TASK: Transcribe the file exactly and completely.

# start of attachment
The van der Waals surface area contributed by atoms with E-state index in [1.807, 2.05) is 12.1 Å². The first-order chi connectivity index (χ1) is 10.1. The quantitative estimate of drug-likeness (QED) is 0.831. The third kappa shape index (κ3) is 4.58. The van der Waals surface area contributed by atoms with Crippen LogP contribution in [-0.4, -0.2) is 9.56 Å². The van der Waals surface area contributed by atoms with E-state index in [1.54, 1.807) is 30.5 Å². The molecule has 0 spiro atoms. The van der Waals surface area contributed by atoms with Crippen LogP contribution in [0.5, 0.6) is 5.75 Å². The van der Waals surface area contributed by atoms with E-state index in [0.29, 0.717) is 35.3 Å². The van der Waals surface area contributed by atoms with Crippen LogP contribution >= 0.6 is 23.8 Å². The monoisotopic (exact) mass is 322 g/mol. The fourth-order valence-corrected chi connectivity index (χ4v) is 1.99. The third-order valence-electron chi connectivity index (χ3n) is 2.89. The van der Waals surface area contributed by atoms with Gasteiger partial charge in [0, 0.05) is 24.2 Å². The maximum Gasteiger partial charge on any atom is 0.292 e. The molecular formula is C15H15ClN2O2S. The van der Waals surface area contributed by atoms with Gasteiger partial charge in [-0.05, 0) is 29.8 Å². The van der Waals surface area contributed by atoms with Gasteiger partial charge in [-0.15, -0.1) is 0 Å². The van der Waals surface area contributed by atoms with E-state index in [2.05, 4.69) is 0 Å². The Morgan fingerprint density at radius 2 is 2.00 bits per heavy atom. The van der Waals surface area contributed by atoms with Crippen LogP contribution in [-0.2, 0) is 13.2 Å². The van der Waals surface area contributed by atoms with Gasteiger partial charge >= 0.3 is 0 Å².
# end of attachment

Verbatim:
The van der Waals surface area contributed by atoms with E-state index in [1.807, 2.05) is 12.1 Å². The first-order chi connectivity index (χ1) is 10.1. The quantitative estimate of drug-likeness (QED) is 0.831. The third kappa shape index (κ3) is 4.58. The van der Waals surface area contributed by atoms with Crippen LogP contribution in [-0.4, -0.2) is 9.56 Å². The van der Waals surface area contributed by atoms with E-state index in [1.54, 1.807) is 30.5 Å². The molecule has 0 spiro atoms. The van der Waals surface area contributed by atoms with Crippen LogP contribution in [0.5, 0.6) is 5.75 Å². The van der Waals surface area contributed by atoms with E-state index in [0.29, 0.717) is 35.3 Å². The van der Waals surface area contributed by atoms with Crippen LogP contribution >= 0.6 is 23.8 Å². The monoisotopic (exact) mass is 322 g/mol. The fourth-order valence-corrected chi connectivity index (χ4v) is 1.99. The third-order valence-electron chi connectivity index (χ3n) is 2.89. The van der Waals surface area contributed by atoms with Gasteiger partial charge in [0, 0.05) is 24.2 Å². The maximum Gasteiger partial charge on any atom is 0.292 e. The molecular formula is C15H15ClN2O2S. The van der Waals surface area contributed by atoms with Gasteiger partial charge in [-0.05, 0) is 29.8 Å². The van der Waals surface area contributed by atoms with Gasteiger partial charge in [-0.15, -0.1) is 0 Å². The van der Waals surface area contributed by atoms with E-state index in [2.05, 4.69) is 0 Å². The Morgan fingerprint density at radius 2 is 2.00 bits per heavy atom. The van der Waals surface area contributed by atoms with Crippen LogP contribution in [-0.2, 0) is 13.2 Å². The van der Waals surface area contributed by atoms with Gasteiger partial charge >= 0.3 is 0 Å².